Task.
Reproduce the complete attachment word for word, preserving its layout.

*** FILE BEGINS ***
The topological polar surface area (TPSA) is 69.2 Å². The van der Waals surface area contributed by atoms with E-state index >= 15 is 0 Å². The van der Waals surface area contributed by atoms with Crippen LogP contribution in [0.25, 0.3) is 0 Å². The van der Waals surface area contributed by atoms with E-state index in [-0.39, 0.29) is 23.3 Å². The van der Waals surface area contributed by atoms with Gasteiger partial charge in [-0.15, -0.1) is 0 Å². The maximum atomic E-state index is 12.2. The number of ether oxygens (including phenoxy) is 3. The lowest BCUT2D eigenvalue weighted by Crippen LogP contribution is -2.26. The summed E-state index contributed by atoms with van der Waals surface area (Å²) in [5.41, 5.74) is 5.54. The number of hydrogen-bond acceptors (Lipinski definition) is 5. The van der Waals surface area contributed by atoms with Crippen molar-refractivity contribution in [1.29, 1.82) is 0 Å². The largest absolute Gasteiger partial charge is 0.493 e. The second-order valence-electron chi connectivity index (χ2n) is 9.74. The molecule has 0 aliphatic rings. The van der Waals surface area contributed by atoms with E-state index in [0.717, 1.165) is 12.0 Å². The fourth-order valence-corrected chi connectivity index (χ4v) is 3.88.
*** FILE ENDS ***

The topological polar surface area (TPSA) is 69.2 Å². The van der Waals surface area contributed by atoms with E-state index >= 15 is 0 Å². The van der Waals surface area contributed by atoms with Crippen LogP contribution in [0.25, 0.3) is 0 Å². The van der Waals surface area contributed by atoms with E-state index in [-0.39, 0.29) is 23.3 Å². The van der Waals surface area contributed by atoms with Gasteiger partial charge in [-0.15, -0.1) is 0 Å². The maximum atomic E-state index is 12.2. The number of ether oxygens (including phenoxy) is 3. The lowest BCUT2D eigenvalue weighted by Crippen LogP contribution is -2.26. The summed E-state index contributed by atoms with van der Waals surface area (Å²) in [5.41, 5.74) is 5.54. The number of hydrogen-bond acceptors (Lipinski definition) is 5. The van der Waals surface area contributed by atoms with Crippen molar-refractivity contribution in [1.29, 1.82) is 0 Å². The largest absolute Gasteiger partial charge is 0.493 e. The second-order valence-electron chi connectivity index (χ2n) is 9.74. The molecule has 0 aliphatic rings. The van der Waals surface area contributed by atoms with E-state index in [0.717, 1.165) is 12.0 Å². The fourth-order valence-corrected chi connectivity index (χ4v) is 3.88.